Issues between the Kansas Republican Party and Bollier reached a point of no return during the 2018 election cycle. Never a favorite of Senate leadership, Bollier endorsed Democratic primary candidate Tom Niermann over her district’s then congressman Kevin Yoder, a Republican. What followed, according to The Kansas City Star, was a firestorm of Republican anger at Bollier with the GOP Senate president taking away her vice-chairmanship on the Senate’s public health and welfare committee as Bollier also made clear she’d support Democratic state Sen. Laura Kelly in her run for governor if she made it through the state’s Democratic primary.
The newspaper also reported that the then-executive director of the state party was discovered posting in a Republican Facebook group “the senator has completely exposed herself and we will get her in 2020.”
Bollier did not leave the party at that point, but maintained her vocal support for Kelly, who would defeat Kobach in the 2018 general election in a year where moderates Republicans saw primary election losses in Kansas House races at the hands of conservatives. Yoder would also go on to lose to Democrat Sharice Davids in Bollier’s congressional district.
But by December of 2018, Bollier called it quits with the GOP and became a Democrat. Bollier says during her days in the GOP she had believed that she “could help move the party back to the common sense: let’s work across the aisle, focus on local control of government, fiscal responsibility, funding our schools.”
“And the Republican party was not doing that anymore,” Bollier said. “And I worked for years to try to help make that change. And at a point (you) realize, you need to move on.”
In October of 2019, she opted to run for the open U.S. Senate seat instead of running for re-election in her state Senate district. The coronavirus pandemic has put even more of an emphasis on health care in political races this election season, and Bollier said “the president has not been a leader,” as she expressed disappointment with him when asked about his handling of the public health crisis.
Even before the pandemic, Bollier has focused her campaign on health care, an issue that also dominated her state Senate career.
“I’m a physician who has established herself in the legislature as a voice of reason,” Bollier said. “In listening to Kansans, the No. 1 concern they have is access to affordable health care and as a person who listens to the people, that’s what we need to move forward and clearly my opponent stands in the way of having access to that care.”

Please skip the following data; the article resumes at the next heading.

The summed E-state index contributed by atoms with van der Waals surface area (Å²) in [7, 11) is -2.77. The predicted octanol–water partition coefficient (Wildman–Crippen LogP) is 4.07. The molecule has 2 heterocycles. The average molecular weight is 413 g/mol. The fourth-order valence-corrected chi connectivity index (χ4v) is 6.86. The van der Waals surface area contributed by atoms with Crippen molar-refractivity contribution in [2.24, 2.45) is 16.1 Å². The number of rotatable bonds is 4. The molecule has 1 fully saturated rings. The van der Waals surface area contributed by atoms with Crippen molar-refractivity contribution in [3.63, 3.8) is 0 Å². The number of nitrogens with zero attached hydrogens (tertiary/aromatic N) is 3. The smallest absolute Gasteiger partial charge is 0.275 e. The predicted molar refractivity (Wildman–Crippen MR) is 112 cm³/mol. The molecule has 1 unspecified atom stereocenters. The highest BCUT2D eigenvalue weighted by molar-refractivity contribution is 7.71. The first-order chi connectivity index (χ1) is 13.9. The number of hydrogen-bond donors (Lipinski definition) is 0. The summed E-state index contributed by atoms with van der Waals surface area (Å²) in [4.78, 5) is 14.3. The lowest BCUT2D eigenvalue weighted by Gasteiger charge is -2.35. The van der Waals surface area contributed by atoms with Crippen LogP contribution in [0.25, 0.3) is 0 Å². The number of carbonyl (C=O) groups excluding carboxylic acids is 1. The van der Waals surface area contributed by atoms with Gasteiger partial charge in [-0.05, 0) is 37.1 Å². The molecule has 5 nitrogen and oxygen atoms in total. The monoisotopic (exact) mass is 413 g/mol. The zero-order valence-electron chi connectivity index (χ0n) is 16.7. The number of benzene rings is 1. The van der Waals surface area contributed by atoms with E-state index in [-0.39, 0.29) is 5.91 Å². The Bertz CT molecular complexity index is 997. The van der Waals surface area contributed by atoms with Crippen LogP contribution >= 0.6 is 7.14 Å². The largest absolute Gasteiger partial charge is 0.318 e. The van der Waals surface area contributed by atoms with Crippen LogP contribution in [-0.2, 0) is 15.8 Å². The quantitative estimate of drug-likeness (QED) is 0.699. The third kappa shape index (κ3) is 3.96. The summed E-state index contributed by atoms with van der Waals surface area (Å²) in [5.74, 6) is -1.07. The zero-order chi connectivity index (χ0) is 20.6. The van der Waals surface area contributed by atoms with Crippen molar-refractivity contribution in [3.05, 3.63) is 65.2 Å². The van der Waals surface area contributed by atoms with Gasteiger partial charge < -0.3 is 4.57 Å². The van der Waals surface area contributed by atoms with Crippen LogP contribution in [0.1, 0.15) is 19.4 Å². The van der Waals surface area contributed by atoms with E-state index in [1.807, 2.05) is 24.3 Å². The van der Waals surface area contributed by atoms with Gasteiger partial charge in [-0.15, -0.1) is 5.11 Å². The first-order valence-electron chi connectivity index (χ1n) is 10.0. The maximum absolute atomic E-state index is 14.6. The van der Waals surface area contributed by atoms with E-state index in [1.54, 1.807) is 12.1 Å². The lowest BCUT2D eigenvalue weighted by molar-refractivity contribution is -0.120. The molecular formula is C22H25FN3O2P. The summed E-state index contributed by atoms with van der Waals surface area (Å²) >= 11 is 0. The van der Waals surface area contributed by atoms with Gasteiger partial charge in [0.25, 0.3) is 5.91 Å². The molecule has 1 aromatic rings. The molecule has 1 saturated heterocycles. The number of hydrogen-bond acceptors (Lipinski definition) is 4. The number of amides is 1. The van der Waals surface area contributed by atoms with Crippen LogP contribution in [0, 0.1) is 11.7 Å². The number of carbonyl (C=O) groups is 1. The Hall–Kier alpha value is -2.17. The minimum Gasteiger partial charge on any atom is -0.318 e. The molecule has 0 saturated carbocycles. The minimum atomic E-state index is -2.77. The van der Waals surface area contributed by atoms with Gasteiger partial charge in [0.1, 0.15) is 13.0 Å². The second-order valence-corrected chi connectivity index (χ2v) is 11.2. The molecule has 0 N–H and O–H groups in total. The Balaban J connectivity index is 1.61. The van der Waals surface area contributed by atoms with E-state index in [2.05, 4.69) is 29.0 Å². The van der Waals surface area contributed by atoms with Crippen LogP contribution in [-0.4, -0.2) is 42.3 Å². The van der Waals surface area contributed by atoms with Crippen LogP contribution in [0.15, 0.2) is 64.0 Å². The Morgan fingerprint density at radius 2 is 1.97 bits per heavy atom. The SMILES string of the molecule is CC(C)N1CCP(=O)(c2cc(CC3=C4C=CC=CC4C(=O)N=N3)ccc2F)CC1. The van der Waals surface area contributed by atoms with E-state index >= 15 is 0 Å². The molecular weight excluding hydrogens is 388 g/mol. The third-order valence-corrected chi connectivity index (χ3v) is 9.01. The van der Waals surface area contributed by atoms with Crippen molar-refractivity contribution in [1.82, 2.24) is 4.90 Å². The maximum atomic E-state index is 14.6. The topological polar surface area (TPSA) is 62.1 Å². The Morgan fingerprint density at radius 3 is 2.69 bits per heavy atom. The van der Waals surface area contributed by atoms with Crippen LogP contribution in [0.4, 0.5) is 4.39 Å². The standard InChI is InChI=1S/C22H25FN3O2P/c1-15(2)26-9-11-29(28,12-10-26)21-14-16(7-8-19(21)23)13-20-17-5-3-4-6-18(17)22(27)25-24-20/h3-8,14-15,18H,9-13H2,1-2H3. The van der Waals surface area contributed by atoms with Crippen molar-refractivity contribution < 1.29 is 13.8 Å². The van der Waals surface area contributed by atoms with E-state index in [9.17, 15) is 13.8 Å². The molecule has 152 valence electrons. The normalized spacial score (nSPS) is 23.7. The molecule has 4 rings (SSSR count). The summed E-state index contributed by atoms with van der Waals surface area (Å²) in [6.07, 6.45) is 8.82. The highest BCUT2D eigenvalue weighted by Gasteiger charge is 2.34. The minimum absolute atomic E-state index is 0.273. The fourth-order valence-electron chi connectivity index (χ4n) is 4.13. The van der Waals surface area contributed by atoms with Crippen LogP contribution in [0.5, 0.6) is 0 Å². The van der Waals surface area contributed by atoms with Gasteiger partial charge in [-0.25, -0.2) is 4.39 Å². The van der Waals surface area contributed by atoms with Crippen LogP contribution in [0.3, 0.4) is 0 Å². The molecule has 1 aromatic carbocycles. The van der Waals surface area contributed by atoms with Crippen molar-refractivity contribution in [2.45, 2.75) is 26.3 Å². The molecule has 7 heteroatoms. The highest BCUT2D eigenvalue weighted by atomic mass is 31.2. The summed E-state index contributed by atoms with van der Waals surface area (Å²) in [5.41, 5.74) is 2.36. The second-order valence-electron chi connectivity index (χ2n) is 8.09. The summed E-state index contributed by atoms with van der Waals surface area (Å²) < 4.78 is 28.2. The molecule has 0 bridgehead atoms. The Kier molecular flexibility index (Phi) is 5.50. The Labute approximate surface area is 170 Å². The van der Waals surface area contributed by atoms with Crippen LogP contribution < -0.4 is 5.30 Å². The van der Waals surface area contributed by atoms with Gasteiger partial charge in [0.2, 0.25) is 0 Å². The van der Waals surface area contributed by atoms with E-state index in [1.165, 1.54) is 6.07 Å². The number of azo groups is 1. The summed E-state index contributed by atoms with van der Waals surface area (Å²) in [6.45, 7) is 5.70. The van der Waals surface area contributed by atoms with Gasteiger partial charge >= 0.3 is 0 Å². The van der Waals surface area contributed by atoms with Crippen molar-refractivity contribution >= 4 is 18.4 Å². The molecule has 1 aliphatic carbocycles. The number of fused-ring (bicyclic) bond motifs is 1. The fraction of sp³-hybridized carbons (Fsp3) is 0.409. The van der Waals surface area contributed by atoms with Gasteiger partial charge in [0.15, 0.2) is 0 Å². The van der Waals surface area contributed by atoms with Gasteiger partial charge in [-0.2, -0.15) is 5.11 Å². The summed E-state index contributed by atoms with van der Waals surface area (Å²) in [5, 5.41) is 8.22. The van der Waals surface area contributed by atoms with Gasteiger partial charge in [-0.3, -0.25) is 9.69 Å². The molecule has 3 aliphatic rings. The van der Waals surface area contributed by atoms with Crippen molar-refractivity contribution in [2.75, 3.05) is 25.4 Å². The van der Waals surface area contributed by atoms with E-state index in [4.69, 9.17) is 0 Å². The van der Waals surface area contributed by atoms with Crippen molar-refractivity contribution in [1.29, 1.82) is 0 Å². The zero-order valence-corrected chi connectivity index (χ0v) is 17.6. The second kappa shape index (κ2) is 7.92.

But Bollier is still a Democrat in a Republican state. And winning a statewide race in a red state like Kansas means winning over Trump voters. That’s likely why Marshall’s campaign and other Republicans jumped on the attack after The Washington Free Beacon published a video earlier this week of Bollier speaking favorably about controversial gun policy in Australia.
Earlier in that same event, according to audio provided by Bollier’s campaign, the candidate had told the crowd unprompted that “I support the Second Amendment. I grew up hunting with my dad, it was great. I have one of his shotguns,” before adding later “I’m also a physician and I know that we have a public health crisis with gun violence.”
But in answering a question from a voter later on, Bollier talked about having a daughter who lives in Australia, saying “they have no guns, they don’t allow them, they just took ’em all away. And you know what? It’s pretty darn safe. It’s this amazing thing.”
Both Bollier and her campaign tried to counter the Republican attacks with Bollier tweeting “I support the 2nd Amendment and commonsense reforms we can agree all to, like expanded background checks.I do not support gun confiscation. I never have. I never will.”
While the governor’s office in Kansas often flips between the two parties, the same can’t be said for the U.S. Senate. Democrats haven’t won a Senate seat in Kansas since 1932. And an attempt by Democrats to gather behind independent Greg Orman in 2014 in an effort to beat Roberts also fell short despite the state seeing a competitive race.
But Marshall has tied himself to the president with the conservative primary battle the congressman was forced to wage against Kobach potentially putting him at odds with moderate Republicans in the state who have soured on the conservative visions of leaders. One longtime Kansas GOP insider said: “Marshall’s guys are pretty confident they’re going to win by single digits despite the wave coming at them.”
“I can’t tell if Trump is helping or hurting him,” the insider said. “Probably out west it’s helping, just the fact that Trump’s on the ballot. In Johnson County it’s probably hurting him.”
Bollier’s campaign has focused on playing to the state’s base of moderate Republicans, an effort helped by people like state Rep. Jan Kessinger. Kessinger was elected to the statehouse in a moderate primary surge during the 2016 election season but was ousted by a conservative challenger in the August primary this year.
The longtime friend of Bollier, who has also appeared in campaign ads for the Senate candidate, doesn’t plan to switch parties like Bollier did back in 2018. But that’s not stopping him from continuing to make a public show of force for the state senator.
“It’s extremely tight,” Kessinger said of the race. “And for a Democrat to be able to take a Senate seat in Kansas would be extraordinary.”
And Bollier is clearly feeling more comfortable these days politically. She said many of her “positions affiliate in a lovely way with Democratic platforms,” but still touted herself as an independent voice.
“This is the first election I’ve ever been in with a party behind me,” she said. “I’ve never experienced that before.”